Irish Wish Review

Irish Wish
Book editor Maddie (Lindsay Lohan) is besotted with Irish author Paul (Alexander Vlahos). Unfortunately, he’s getting married to her best friend Emma (Elizabeth Tan). Just before the Irish wedding, Maddie wishes that she could marry Paul instead. Incredibly, the wish comes true — just as Maddie meets hunky photographer James (Ed Speleers)... 

by John Nugent |
Published on
Original Title:

Irish Wish

What is it about Ireland and terrible American-made romantic comedies? In recent years, the Emerald Isle has been subjected to such cinematic hate crimes as P.S. I Love You, in which Gerard Butler plays a ghost with an atrocity for an accent; Leap Year, in which a character unironically says, “Top o’ the morning!”; and Wild Mountain Thyme, in which Jamie Dornan’s character thinks he is a bee. (On the last, the National Leprechaun Museum was moved to comment: “Even we think this is a bit much.”)

Enter Irish Wish. As with its Irish-romcom forebears, it is chock-full of hoary clichés: establishing shots of rolling fields, fiddle-heavy folk music, a leprechaun-esque fantasy character, some live-laugh-love-esque fetishisation of Guinness, and an array of head-scratching accents (the main Irish character here is in fact played by a Welshman).

Irish Wish

But the Ireland setting to this film feels almost peripheral, incidental, even. Irish Wish is, first and foremost, un film de Lindsay Lohan; with this and 2022’s festive-skiing-amnesia flick Falling For Christmas, the actor is re-establishing herself as a Lifetime Movie-esque romcom brand — a second- or third-wind of her career for the generation who grew up with The Parent Trap and Freaky Friday, and would like more of the same. It certainly seems to be channelling the make-believe, fantasy wish-fulfilment logic and goofy family-friendly tone of those films. (Maddie’s line, “I’m marrying Paul Kennedy!” — said at first in shock, then in delight — is this film’s equivalent to Home Alone’s “I made my family disappear!”)

The purpose of this film is really to cement Lohan as the new grand matriarch of this genre, and in that modest quest, it does the job. Never mind that the cultural sensitivity towards its host nation is at about the level of Las Vegas; that the direction is glossier than lip lacquer and cheesier than Stinking Bishop; that the attempts at comedy will make your eyes roll and retreat to the farthest reaches of your skull (there is at least one use of the phrase, “Cheque, please!”).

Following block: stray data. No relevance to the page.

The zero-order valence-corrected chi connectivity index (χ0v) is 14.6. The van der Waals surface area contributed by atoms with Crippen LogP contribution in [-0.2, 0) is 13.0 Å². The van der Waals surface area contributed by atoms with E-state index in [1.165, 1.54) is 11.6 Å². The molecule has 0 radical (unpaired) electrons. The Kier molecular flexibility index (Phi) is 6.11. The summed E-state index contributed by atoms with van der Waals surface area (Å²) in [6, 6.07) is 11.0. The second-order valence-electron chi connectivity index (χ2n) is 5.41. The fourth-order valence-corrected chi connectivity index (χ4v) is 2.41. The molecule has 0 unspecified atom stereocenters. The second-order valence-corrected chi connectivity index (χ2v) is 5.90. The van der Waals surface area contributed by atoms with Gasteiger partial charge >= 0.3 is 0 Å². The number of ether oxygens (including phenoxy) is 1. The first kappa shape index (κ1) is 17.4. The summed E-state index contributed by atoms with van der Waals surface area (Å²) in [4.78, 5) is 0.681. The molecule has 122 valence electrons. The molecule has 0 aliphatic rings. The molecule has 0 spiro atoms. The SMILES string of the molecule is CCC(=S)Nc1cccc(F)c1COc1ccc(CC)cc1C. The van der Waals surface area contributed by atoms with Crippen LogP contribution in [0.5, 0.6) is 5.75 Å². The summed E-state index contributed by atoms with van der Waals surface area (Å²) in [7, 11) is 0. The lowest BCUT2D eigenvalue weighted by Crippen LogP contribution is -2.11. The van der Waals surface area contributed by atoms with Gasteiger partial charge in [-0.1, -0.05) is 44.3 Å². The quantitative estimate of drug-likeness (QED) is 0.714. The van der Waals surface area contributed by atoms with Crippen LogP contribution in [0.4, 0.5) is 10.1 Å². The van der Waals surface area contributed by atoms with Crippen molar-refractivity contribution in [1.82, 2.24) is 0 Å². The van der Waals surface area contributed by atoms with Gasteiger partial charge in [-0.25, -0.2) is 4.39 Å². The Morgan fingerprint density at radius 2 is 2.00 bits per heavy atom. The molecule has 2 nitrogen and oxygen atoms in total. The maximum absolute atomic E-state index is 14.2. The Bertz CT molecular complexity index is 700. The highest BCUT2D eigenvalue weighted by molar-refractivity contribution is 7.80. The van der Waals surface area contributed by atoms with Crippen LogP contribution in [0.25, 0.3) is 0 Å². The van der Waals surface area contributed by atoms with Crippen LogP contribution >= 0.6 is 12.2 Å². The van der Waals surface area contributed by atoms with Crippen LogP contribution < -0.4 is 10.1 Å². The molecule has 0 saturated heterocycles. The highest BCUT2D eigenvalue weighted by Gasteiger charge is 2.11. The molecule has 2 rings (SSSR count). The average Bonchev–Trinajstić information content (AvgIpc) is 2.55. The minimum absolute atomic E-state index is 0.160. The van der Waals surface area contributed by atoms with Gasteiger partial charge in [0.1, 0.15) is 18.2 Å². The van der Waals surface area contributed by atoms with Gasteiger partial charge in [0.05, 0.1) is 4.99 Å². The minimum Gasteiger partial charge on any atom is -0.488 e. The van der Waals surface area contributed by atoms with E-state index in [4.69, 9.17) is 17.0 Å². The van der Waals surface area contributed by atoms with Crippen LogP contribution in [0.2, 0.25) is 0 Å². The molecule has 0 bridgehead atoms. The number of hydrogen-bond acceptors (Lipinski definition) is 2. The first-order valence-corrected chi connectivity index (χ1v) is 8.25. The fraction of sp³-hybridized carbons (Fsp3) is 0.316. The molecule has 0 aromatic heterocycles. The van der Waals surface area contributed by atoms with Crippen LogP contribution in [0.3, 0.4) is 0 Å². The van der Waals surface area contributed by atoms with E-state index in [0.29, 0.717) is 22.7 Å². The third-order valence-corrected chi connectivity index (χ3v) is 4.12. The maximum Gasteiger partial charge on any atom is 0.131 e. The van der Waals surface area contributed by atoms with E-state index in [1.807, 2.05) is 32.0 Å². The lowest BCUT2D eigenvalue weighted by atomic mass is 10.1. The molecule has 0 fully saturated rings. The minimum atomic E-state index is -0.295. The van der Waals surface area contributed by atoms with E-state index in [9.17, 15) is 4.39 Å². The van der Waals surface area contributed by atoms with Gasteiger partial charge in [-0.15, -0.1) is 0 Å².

Irish Wish is not a good film, to be clear.

Here, it’s all about Lohan. Her Maddie is presented as a relatable queen: late thirties, unlucky in love, underappreciated in her career. She likes books, and you can tell that by the fact she wears glasses. Her favourite author is James Joyce, and you can tell that by the fact that she mentions it once. (That particular scene almost perfectly mirrors the “You like fiction books?” scene in romcom spoof They Came Together.)

Desperately sad from her unrequited love of colleague and client Paul (Alexander Vlahos), Maddie is visited by a grotesquely impish apparition of St Brigid of Kildare, who grants her a wish. Without so much as a follow-up question or considering less selfish requests (ah well, next time, world peace!), Maddie immediately wishes herself to be the bride.

Wouldn’t you know it, though — just as her dream comes true, it’s at that point she starts to realise that maybe she’s falling for handsome photographer James, played by Englishman Ed Speleers. (The decision to make her love interest English, incidentally, suggests the 1649 Cromwellian conquest of Ireland never ended — it simply took a different form.) After a visit to a vague approximation of a pub, the pair fall in love over a pint of the black stuff, a lower-decks-of-the-Titanic-style Irish jig, and a spot of darts mansplaining.

You can, of course, quite easily imagine what comes next. Indeed, the whole point of this kind of film is the total lack of surprise — it is precision-designed as a comfort blanket made of trash, to be watched under a fleece throw on the sofa with a hot chocolate, or in the background while you’re doing the ironing. Irish Wish is not a good film, to be clear. On a fundamental filmmaking level, it simply cannot be recommended. But taken on the terms on which it was made — you don’t mess with the Lohan.

As a fairy-tale romantic rendering of Ireland, Irish Wish is almost offensively bad; as another rung on the ladder for Lindsay Lohan romcom supremacy, it is almost, somehow, beyond reproach.
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